U.S. citizens considering a post-election relocation up north take note: An American man in the process of legally moving to Canada wants you to know it’s not an easy escape.
John McCool is currently at what he hopes is the end of a 27-month journey through Canada’s immigration system, after moving to Montreal with his Quebec-born husband, Jean-François Hould, in June 2014.
The pair met in New York City in 2011, where they both worked and were eventually married. They decided to move to Canada when Hould was offered a job in Montreal.
When McCool first started to apply for permanent residency through the spousal sponsorship program, the wait time was said to be between 12 and 14 months.
“It’s not pleasant, but not bad. I thought I’d take the time to learn French, which I did,” McCool told Yahoo Canada News.
As he waits for his application to be processed, McCool isn’t allowed to work or study. He also isn’t eligible for health coverage. While he could have gone through the application process in the U.S., it would have meant being away from his husband.
“It’s a choice of evils there, really,” he said.
Since they started filing the paperwork, however, the wait time on Canada’s immigration site changed to 26 months to apply for a spousal visa. Over the past few years, McCool has had to follow several application processes with provincial and federal agencies. Both he and his husband have also gone through thorough evaluations, which involved medical exams and police background checks, he said.
To date, McCool has waited 27 months for his application to go through. He’s currently living as a tourist, and must leave the country every six months. He admits it usually takes longer for him at the border.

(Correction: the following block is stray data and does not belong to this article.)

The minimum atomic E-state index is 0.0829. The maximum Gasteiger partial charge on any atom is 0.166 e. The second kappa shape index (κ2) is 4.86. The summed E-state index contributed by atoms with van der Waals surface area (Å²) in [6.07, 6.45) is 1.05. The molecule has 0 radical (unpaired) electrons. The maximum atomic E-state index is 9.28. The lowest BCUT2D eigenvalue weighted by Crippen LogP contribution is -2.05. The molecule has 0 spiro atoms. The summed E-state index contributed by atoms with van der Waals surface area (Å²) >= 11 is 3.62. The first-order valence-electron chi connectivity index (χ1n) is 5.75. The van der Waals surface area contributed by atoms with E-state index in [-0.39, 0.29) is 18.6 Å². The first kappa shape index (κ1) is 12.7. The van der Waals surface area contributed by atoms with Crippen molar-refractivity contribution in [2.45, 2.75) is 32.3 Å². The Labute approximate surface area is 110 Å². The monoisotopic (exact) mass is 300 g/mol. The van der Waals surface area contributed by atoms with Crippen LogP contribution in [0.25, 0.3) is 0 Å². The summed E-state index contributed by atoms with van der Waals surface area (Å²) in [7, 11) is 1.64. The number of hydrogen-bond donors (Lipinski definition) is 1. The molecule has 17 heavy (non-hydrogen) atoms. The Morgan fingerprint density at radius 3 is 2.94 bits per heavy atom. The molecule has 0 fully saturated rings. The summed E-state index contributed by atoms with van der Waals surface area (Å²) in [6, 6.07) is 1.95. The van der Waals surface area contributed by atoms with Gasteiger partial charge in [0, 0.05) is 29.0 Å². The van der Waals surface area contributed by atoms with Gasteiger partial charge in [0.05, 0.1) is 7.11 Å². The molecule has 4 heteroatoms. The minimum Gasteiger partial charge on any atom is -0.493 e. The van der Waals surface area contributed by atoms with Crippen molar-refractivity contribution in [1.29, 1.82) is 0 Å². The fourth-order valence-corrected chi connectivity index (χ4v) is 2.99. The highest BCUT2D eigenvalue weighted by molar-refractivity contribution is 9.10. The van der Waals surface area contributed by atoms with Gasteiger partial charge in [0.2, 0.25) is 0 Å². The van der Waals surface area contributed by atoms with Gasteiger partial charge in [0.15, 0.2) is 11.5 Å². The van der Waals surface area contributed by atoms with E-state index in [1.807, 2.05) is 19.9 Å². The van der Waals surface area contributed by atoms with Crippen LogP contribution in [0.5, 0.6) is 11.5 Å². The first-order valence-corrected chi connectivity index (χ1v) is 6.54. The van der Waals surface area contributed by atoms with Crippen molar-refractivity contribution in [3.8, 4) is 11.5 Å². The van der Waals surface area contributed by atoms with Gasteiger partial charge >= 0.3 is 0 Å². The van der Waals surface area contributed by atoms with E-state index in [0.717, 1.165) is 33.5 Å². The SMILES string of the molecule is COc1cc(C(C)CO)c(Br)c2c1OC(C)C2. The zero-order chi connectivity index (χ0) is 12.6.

“The border control gets a little freaked out because they don’t see a visa in my passport,” McCool explained. “If I tell them I live in Montreal, I always get pulled aside, get taken back into the immigration room for questioning. Even with a letter from my lawyer.”
With all the rhetoric about immigration and building walls during the U.S. election, McCool felt it was an ideal time to address the issue of living in limbo while he awaits his papers. He penned a column, which has since been picked up by newspapers and websites across North America.
“What I think Canadians don’t realize is that there is a wall already, an invisible wall, and it’s extremely difficult to get a visa to Canada,” he said. “It has a profound affect on my life. It takes a toll on my marriage. I have to rely completely on my partner, which we weren’t prepared to do for this long. We can’t plan our future yet until we have the stability of a visa.”
McCool stresses he’s never felt entitled to a swiftly issued visa, but thinks the Canadian government owes it to his husband to help move the process along.
“They should at least look at what they can do to have more resources and help immigration authorities to reduce this backlog,” he said.